In late-stage kidney disease, changes in volume status can lead to frequent hospitalizations. As a result, patients are expected to perform a daily weight and the weights are tracked for significant changes. The nurses receive an automated alert for any patient with weight changes and contact the patient to assess for symptoms and signs. If necessary the nephrologist is called to determine a treatment plan.
The research arm of the program has found a significant correlation between weight gain and hospitalizations for volume overload / congestive heart failure. Therefore, weight changes have become an instrumental part of disease and symptom management.
Medication sensitivity and errors are common in late stage CKD. Inaccurate medication lists may have a significant impact on patient outcomes in CKD. They may contribute to missed doses, under dosing, over dosing, therapeutic duplication, and polypharmacy. Managing daily medications for patients with complex chronic disease may be overwhelming. The nurse care managers reconcile medications on a monthly basis. The purest form of medication reconciliation occurs during home visits, where the care manager compares actual medications taken to the physician’s medication list. Discrepancies are resolved by discussion with the physician.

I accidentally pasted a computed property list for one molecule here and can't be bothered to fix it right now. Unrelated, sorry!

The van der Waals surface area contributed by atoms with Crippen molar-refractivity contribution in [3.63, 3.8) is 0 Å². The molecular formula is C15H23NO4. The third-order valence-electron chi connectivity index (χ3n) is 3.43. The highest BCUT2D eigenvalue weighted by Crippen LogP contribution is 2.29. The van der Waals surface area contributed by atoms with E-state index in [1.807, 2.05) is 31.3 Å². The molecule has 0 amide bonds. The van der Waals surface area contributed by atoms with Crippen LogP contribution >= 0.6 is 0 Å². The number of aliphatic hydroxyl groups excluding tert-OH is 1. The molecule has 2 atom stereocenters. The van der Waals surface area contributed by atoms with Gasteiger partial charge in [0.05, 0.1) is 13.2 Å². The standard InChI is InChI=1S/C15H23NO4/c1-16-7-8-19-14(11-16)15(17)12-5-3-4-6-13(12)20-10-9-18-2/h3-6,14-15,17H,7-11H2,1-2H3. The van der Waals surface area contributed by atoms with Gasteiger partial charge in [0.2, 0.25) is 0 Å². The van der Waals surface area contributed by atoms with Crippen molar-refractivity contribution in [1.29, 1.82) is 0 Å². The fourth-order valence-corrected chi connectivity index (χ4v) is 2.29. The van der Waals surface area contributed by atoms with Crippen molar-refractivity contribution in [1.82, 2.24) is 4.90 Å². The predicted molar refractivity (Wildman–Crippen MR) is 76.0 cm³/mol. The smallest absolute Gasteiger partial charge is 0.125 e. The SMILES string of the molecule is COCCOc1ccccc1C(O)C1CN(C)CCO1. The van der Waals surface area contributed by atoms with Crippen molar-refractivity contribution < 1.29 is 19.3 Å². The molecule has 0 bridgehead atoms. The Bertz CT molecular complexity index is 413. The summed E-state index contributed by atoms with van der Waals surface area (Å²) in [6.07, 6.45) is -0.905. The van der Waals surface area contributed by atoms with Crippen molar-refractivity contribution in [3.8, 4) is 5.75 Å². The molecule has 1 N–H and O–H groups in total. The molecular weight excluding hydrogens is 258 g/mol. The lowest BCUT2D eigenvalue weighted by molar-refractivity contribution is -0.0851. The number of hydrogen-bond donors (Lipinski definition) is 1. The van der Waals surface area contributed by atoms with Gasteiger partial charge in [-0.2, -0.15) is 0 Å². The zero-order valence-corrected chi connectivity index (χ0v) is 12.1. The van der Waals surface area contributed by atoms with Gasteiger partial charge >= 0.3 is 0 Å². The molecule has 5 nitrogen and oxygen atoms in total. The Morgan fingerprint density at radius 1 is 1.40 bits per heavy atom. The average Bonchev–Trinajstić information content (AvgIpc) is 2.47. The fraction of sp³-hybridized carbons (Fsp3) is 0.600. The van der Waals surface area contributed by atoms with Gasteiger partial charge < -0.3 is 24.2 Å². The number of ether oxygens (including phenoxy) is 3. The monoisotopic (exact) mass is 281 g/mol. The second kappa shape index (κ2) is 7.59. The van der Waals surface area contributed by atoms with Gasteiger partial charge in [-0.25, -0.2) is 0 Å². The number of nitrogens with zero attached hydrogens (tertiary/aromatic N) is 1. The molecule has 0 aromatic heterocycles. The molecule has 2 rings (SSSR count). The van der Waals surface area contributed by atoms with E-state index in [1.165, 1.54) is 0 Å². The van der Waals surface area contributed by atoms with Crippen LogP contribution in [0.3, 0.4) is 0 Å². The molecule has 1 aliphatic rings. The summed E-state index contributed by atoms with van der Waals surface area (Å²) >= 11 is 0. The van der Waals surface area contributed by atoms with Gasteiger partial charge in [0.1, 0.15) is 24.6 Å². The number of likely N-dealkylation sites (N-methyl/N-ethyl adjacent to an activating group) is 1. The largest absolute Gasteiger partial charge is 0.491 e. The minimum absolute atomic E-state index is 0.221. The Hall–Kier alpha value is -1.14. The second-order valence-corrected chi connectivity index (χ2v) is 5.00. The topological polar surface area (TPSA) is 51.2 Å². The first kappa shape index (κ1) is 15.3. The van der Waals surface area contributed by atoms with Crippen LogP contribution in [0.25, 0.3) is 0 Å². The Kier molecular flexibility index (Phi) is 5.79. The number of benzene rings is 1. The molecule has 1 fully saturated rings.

In late stage CKD, like most chronic diseases, there is a high prevalence of depression and anxiety. Contributing factors include the burden of illness, fear of uncertainty, lack of support and education and other factors. It is likely that there is under-diagnosis and inadequate treatment. Most of these patients have multiple medical problems; the greater the medical complexity the more likely that depression and anxiety are not recognized or wrongly passed off as symptoms of the patient’s medical illnesses. When present, depression and anxiety both complicate medical treatment as well as degrading the patient’s quality of life. The HT program evaluates for depression and anxiety at all patient contacts and uses PHQ-9 screening every six months to detect risk for depression more objectively. Care managers consult with the patient’s physician to develop treatment plans including referral to psychiatry as needed.
Safe at home
In the midst of multiple medical problems, there may be under attention to home safety, specifically as a risk for falls. During the home visit, the care manager assesses the home environment with special attention to loose carpeting or rugs, inadequate lighting, nightlights, clutter and other risk items. The care managers intervene as necessary to help create a safer home environment.
Dialysis Safe Start
Most new hemodialysis patients in the United States initiate dialysis in the hospital setting. In contrast, the HT program attempts to start dialysis in the outpatient dialysis center. An important prerequisite is in the planning stages, ensuring that the patient has been properly educated and that a working AV fistula is in place. Working closely with the patient’s nephrologist, patient stability is assessed, access function rechecked, and dialysis is appropriately started in the outpatient dialysis center.